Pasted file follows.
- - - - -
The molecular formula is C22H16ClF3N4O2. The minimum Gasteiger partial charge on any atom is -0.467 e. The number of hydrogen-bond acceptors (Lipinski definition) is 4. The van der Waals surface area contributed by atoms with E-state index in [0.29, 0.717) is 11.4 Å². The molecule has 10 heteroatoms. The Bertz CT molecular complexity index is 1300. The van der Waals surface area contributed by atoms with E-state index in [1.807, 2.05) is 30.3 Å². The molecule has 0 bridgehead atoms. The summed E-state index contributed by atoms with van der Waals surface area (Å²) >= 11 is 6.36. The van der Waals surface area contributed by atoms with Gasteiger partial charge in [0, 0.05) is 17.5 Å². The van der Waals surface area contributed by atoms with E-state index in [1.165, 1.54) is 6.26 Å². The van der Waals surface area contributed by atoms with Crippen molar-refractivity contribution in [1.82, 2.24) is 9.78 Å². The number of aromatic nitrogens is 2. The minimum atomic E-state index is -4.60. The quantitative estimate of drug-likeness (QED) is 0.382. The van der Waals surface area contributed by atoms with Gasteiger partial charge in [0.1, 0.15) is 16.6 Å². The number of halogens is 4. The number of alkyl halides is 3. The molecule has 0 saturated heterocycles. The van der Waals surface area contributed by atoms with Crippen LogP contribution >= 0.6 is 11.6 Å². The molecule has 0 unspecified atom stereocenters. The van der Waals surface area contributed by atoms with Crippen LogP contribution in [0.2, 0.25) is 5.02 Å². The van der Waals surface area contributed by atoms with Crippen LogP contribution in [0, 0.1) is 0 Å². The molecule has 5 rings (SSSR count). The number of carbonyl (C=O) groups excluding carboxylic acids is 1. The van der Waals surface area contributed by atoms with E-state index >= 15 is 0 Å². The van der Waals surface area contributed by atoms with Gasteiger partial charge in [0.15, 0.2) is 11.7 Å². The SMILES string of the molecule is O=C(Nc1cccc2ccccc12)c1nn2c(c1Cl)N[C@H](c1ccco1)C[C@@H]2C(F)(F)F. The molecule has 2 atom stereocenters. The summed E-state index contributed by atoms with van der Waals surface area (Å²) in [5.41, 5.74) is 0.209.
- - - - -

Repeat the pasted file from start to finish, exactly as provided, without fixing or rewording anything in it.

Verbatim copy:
The molecular formula is C22H16ClF3N4O2. The minimum Gasteiger partial charge on any atom is -0.467 e. The number of hydrogen-bond acceptors (Lipinski definition) is 4. The van der Waals surface area contributed by atoms with E-state index in [0.29, 0.717) is 11.4 Å². The molecule has 10 heteroatoms. The Bertz CT molecular complexity index is 1300. The van der Waals surface area contributed by atoms with E-state index in [1.807, 2.05) is 30.3 Å². The molecule has 0 bridgehead atoms. The summed E-state index contributed by atoms with van der Waals surface area (Å²) >= 11 is 6.36. The van der Waals surface area contributed by atoms with Gasteiger partial charge in [0, 0.05) is 17.5 Å². The van der Waals surface area contributed by atoms with E-state index in [1.165, 1.54) is 6.26 Å². The van der Waals surface area contributed by atoms with Crippen molar-refractivity contribution in [1.82, 2.24) is 9.78 Å². The number of aromatic nitrogens is 2. The minimum atomic E-state index is -4.60. The quantitative estimate of drug-likeness (QED) is 0.382. The van der Waals surface area contributed by atoms with Gasteiger partial charge in [0.1, 0.15) is 16.6 Å². The number of halogens is 4. The number of alkyl halides is 3. The molecule has 0 saturated heterocycles. The van der Waals surface area contributed by atoms with Crippen LogP contribution >= 0.6 is 11.6 Å². The molecule has 0 unspecified atom stereocenters. The van der Waals surface area contributed by atoms with Crippen LogP contribution in [0.2, 0.25) is 5.02 Å². The van der Waals surface area contributed by atoms with Crippen LogP contribution in [0, 0.1) is 0 Å². The molecule has 5 rings (SSSR count). The number of carbonyl (C=O) groups excluding carboxylic acids is 1. The van der Waals surface area contributed by atoms with E-state index >= 15 is 0 Å². The van der Waals surface area contributed by atoms with Gasteiger partial charge in [0.15, 0.2) is 11.7 Å². The SMILES string of the molecule is O=C(Nc1cccc2ccccc12)c1nn2c(c1Cl)N[C@H](c1ccco1)C[C@@H]2C(F)(F)F. The molecule has 2 atom stereocenters. The summed E-state index contributed by atoms with van der Waals surface area (Å²) in [5.41, 5.74) is 0.209.